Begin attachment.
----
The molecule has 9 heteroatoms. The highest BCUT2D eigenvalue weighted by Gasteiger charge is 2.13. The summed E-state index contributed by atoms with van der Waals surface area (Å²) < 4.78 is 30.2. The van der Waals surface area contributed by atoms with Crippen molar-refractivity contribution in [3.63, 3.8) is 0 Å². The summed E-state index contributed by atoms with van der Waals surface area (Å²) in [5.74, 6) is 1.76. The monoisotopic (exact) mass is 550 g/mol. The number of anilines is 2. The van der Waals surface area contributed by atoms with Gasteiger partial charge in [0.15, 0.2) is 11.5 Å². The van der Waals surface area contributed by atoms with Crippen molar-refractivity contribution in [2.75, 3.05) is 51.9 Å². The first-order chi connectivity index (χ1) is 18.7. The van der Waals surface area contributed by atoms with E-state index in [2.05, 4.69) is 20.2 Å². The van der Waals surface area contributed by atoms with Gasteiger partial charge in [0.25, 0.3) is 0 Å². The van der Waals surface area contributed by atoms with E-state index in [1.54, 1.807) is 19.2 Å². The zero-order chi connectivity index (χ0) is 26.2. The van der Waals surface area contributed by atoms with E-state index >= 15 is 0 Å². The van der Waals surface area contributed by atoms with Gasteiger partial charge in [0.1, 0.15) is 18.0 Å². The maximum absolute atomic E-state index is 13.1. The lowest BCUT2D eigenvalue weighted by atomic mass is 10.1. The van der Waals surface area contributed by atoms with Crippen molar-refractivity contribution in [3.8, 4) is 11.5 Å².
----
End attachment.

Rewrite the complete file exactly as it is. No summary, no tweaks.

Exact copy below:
The molecule has 9 heteroatoms. The highest BCUT2D eigenvalue weighted by Gasteiger charge is 2.13. The summed E-state index contributed by atoms with van der Waals surface area (Å²) < 4.78 is 30.2. The van der Waals surface area contributed by atoms with Crippen molar-refractivity contribution in [3.63, 3.8) is 0 Å². The summed E-state index contributed by atoms with van der Waals surface area (Å²) in [5.74, 6) is 1.76. The monoisotopic (exact) mass is 550 g/mol. The number of anilines is 2. The van der Waals surface area contributed by atoms with Gasteiger partial charge in [0.15, 0.2) is 11.5 Å². The van der Waals surface area contributed by atoms with Crippen molar-refractivity contribution in [2.75, 3.05) is 51.9 Å². The first-order chi connectivity index (χ1) is 18.7. The van der Waals surface area contributed by atoms with E-state index in [2.05, 4.69) is 20.2 Å². The van der Waals surface area contributed by atoms with Gasteiger partial charge in [0.25, 0.3) is 0 Å². The van der Waals surface area contributed by atoms with E-state index in [1.54, 1.807) is 19.2 Å². The zero-order chi connectivity index (χ0) is 26.2. The van der Waals surface area contributed by atoms with E-state index >= 15 is 0 Å². The van der Waals surface area contributed by atoms with Gasteiger partial charge in [0.1, 0.15) is 18.0 Å². The maximum absolute atomic E-state index is 13.1. The lowest BCUT2D eigenvalue weighted by atomic mass is 10.1. The van der Waals surface area contributed by atoms with Crippen molar-refractivity contribution in [3.8, 4) is 11.5 Å².